An avid naturalist and world traveler, Dr. Charlotte Dawley, former Associate Professor of Biology at Woman’s College of University of North Carolina (now UNCG), took full advantage of her summer breaks from teaching general biology, mammalian anatomy, comparative anatomy, and the natural history of vertebrates. Whether on a trip to Churchill, Manitoba on Hudson Bay to photograph flowers and birds of the subarctic or to work on the shell collections of the Museum of Natural History at the University of Minnesota, Dawley was captivated by the natural world and seemed committed to seeing all of it. Though her intentions were likely exploration and pleasure traveling, her travel journals are more like lists of empirical observations refreshingly absent of interpretation or conclusions (mostly anyway).
Charlotte Webster Dawley (b. 1902- d.1990), a native of St. Paul, Minnesota, earned an A.B.1 in Biology from Carleton College in 1924 and an M.S. from Washington University in St. Louis in 1927. She continued her educational pursuits over the next several years and was awarded a Ph.D. in 1944 from the University of Minnesota. Also in 1944, after teaching for a year at Florida State College for Women and fifteen years as head of the Biology Department at Hibbing Junior College in Minnesota, Dr. Dawley joined the faculty of the Biology Department at Woman’s College. Despite her starting salary of $2300 per year (equivalent to a little over $38,000 in 2022), she took every opportunity to travel far and wide.
Among her collection, Charlotte Dawley Papers, in the Martha Blakeney Hodges Special Collections and University Archives, are photographic slides of her many trips abroad as well as travel journals describing the details of each journey and the flora and fauna observed, including observations of her traveling companions! On a 1977 trip to West Virginia for birdwatching, she noted about her roommate, “…couldn’t be flat because cardiac valve doesn’t close. Ate [breakfast] and supper in room. Pennsylvania Dutch, 48 yrs. old, much traveled, school librarian.” And about a family traveling with her, “Peter drove the van, is head of legal dept. of Smithsonian, interested in trees, bought land in Pawpaw, W.Va. Kathryn knitted squares, ate nutrition supplements and fruit and yoghurt (sic), had long hair. Little Peter – life of party.” From beginning to end, Charlotte Dawley was a researcher with keen interest in documenting her environment either with her camera or through copious notes in her travel journals.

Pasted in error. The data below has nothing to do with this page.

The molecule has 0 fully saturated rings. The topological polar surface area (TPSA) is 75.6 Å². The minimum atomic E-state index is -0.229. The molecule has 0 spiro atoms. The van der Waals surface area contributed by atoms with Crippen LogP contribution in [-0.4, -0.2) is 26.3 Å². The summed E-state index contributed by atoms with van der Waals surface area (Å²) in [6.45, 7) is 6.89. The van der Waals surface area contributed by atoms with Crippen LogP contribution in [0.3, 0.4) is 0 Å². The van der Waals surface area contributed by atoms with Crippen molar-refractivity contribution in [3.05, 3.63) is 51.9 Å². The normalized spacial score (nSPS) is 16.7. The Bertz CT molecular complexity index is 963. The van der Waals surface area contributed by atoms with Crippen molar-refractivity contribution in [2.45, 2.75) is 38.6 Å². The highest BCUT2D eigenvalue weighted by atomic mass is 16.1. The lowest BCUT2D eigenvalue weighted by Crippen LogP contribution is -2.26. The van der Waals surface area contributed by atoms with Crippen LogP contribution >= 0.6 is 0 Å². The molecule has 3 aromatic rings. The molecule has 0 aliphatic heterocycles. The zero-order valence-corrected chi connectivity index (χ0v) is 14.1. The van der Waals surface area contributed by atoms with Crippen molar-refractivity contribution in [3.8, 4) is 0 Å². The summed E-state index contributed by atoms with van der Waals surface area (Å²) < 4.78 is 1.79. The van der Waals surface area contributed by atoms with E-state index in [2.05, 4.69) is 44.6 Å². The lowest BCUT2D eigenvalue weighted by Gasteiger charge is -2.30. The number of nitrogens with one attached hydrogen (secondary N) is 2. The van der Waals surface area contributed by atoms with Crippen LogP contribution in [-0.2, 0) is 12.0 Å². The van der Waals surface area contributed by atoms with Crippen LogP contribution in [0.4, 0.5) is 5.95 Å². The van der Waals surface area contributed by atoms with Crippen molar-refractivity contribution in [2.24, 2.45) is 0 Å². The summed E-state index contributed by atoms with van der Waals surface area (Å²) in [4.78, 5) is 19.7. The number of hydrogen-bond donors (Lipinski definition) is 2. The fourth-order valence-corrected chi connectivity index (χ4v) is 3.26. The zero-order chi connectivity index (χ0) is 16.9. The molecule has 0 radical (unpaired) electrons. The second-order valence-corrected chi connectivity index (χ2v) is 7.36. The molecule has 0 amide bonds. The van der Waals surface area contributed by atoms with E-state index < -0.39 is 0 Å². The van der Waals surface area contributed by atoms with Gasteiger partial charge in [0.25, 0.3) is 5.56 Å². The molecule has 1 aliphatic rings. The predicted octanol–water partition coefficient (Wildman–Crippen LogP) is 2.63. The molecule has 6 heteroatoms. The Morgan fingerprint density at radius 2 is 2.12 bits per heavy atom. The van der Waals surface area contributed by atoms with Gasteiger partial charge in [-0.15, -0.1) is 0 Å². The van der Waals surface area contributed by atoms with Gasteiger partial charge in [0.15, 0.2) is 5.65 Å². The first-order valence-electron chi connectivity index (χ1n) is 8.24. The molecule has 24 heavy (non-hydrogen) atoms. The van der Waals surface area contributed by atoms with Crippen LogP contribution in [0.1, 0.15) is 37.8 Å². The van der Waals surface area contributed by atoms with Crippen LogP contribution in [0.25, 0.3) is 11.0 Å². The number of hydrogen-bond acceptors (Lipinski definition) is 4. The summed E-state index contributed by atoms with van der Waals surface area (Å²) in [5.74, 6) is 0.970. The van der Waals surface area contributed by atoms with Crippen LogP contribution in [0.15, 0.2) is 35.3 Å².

Dawley visited the United Kingdom, Scandinavia, Europe, Hawaii, Alaska, Mexico, Cambodia, Hong Kong, Sri Lanka, Japan, Singapore, Bali, Thailand, Egypt, Lebanon, Nepal, Greece, Russia and many other areas of the world. Always the observer and one step removed from the action, Dawley describes her 1972 tour of Scandinavia and the former Soviet Union, “Wed. Aug. 23. Breakfast – complaints surface about buttermilk (or yogurt), having to walk around to restaurant, lack of ice, etc. Trip to Kremlin. Beautiful and interesting. Church of the Assumption [also known as the Cathedral of the Dormition]. Go thru 2 churches full of ikons…” [sic]. Due to her often pragmatic descriptions, it is unclear what she thought about her American traveling companions exhibiting their entitlement when there was no ice to be had and they had to walk to the restaurant.
Throughout her travel journals, Dawley often detailed cultural differences, unfamiliar foods, and new experiences. For example, on her 1955 trip to Hudson Bay, she described and photographed Indigenous people harvesting and carrying seal skins. A few days later, attentively observing her environment, she noted, “During lunch see and hear white-crowned sparrow. Our most unusual find was a pair of Harris’s sparrows singing in a spruce… Arctic terns pursue raven. Another pair of lesser yellowlegs protest our presence from top of spruces.” Exhibiting the careful attention and fascination of a consummate birdwatcher, a couple of days later she wrote, “I discover a least sandpiper which flies into top of small spruce just like yellowlegs. It has 4 tiny chicks, just balls of down, which run around. It is the light green legs that identify it as a least sandpiper.” Examining her journals, the reader is often left wondering what it was like for her to have these experiences–very little of Dawley’s inner life can be deduced from her writings. The enchantment with the physical world can be inferred from her notes, but what did she think and feel about what she observed? What did she think about the seal skin harvest and the Indigenous group’s connection to their land? Was she reminding herself how to identify a least sandpiper or was that information she wanted to remember to share with future students?